• Prayer is a means of interacting with God and can be used to change a situation for the better, according to the Hebrew Bible and the New Testament.Prayer in Different Religions

  • Islam has five daily prayers divided into three separate parts of the day, with supporting evidence from Hadith. Shia Islam also allows praying at five times.

  • Mandaeism has a set prayer called brakha that is recited three times per day, and prostration is not practiced.

  • Baháʼí Faith has many general and specific prayers for unity, detachment, spiritual upliftment, and healing, and three obligatory prayers composed by Bahá'u'lláh that must be recited each day. Baháʼís also read and meditate on the scriptures every morning and evening.

  • Christianity has a more theologic and rational approach to prayer, with Baptists practicing social representation and Islam preserving the tradition of baptizing in the form of ablution and ritual Ghusl for purification purposes.

  • Buddhism and Hinduism use repetitive prayer and mantras for invocations of deities, and Pure Land Buddhism emphasizes the recitation of prayer-like mantras for rebirth into a Sambhogakāya land after bodily dissolution. The Buddha emphasized the primacy of individual practice and experience.

  • Hinduism has incorporated many kinds of prayer, from fire-based rituals to philosophical musings, and typically Hindus pray with their hands joined in pranam.

  • Sikhism has the Ardās prayer, which is done before or after undertaking any significant task, after reciting the daily Banis or completion of a religious program. The prayer is a plea to God to support and help the devotee.

  • Zoroastrians believe that fire represents God's light or wisdom, and worship practices have evolved from ancient times to the present day.

  • Wiccans see prayers as a form of communication with the God and Goddess, and Raëlism rites and practices vary from initiation ceremonies to sensual meditation. Eckankar uses singing the word "HU" as a form of prayer.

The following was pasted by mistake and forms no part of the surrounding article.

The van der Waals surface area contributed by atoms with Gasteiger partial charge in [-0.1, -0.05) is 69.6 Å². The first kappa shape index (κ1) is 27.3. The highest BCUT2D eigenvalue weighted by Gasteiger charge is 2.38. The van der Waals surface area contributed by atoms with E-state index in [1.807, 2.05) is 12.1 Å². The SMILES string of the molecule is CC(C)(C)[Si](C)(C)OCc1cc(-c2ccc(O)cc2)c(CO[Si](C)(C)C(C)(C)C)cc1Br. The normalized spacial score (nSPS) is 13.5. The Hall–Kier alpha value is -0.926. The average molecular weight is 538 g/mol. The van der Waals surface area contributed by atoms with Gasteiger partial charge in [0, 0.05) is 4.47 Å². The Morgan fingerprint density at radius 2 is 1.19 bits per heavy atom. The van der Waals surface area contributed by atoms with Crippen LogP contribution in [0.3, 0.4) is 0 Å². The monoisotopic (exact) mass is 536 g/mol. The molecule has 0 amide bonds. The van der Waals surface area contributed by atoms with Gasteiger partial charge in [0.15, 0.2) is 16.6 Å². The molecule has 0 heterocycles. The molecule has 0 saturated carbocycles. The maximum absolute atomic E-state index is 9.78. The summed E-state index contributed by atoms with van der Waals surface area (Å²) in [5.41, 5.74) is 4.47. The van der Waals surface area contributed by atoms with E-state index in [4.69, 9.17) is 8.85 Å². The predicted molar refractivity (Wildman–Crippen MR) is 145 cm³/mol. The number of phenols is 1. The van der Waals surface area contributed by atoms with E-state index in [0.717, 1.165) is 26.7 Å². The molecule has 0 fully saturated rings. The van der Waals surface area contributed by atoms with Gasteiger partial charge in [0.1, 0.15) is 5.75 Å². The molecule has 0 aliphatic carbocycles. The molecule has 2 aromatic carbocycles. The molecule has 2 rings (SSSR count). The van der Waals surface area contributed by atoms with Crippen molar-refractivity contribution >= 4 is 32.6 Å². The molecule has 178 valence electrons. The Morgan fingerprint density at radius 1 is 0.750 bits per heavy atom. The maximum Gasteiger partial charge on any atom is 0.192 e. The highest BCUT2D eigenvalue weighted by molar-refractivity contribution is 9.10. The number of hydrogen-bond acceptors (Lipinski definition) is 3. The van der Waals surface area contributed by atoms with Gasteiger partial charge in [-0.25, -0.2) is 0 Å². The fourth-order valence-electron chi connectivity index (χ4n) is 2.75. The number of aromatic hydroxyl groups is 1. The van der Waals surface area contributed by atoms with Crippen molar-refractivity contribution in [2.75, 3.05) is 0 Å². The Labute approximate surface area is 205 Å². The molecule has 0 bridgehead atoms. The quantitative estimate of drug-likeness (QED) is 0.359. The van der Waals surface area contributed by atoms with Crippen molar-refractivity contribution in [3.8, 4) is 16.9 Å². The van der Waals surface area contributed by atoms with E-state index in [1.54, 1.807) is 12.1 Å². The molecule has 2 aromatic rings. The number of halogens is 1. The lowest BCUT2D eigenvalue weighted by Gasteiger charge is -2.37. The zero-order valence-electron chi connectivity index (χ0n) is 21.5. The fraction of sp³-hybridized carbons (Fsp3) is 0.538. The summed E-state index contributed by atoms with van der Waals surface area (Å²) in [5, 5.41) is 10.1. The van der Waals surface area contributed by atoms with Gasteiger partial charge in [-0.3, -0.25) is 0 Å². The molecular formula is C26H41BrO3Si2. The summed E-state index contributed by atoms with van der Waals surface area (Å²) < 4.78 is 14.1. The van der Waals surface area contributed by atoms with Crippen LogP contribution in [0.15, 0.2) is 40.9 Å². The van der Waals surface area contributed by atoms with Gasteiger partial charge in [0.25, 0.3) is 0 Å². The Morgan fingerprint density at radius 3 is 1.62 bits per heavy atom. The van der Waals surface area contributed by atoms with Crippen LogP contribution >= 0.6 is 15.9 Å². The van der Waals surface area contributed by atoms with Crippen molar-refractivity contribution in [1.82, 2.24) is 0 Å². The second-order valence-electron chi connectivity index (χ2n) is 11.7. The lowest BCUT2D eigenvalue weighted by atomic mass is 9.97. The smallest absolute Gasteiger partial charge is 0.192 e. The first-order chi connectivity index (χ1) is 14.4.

• Practitioners of theurgy and Western esotericism use pre-sanctioned prayers and names of God, and prayers "from the heart" to ascend spiritually. Thelema includes various forms of ritual magick, performance of Liber Resh vel Helios, and yoga.Prayer is often used as a means of faith healing, and there is a vast scientific literature on the efficacy of prayer. However, the results are contradictory, with some studies showing a positive effect and others showing no effect or a negative effect. Some studies have also indicated increased medical complications in groups receiving prayer over those without. Those who use faith healing may delay seeking potentially curative conventional medical care, which is particularly problematic when parents use faith healing techniques on children. The concept of conducting prayer experiments reflects a misunderstanding of the purpose of prayer. One scientific movement attempts to track the physical effects of prayer through neuroscience. According to this movement, brain activity during meditation indicates that people who frequently practice prayer or meditation experience lower blood pressure, lower heart rates, decreased anxiety, and decreased depression. Another paradigm of research returns to the Princeton Engineering Anomalies Research (1979-2007) which has provided an explanatory model for mind-matter interactions. One study found that prayer combined with IVF treatment nearly doubled the number of women who were successfully pregnant, and more than doubled the number of successful implantations. In 2002, 43% of Americans prayed for their own health, 24% prayed for others' health, and 10% participated in a prayer group for their own health.


Test your knowledge about the practice of prayer in different religions with our quiz. From the daily prayers of Islam to the diverse prayer practices of Hinduism, this quiz covers a wide range of religious traditions. Discover the different approaches to prayer, the types of prayers, and the variety of postures and actions that accompany prayer. Plus, learn about the scientific literature on the efficacy of prayer and its potential impact on health. See how much you really know about this ancient practice of communication with the divine.

Ready to take the quiz?

Start Quiz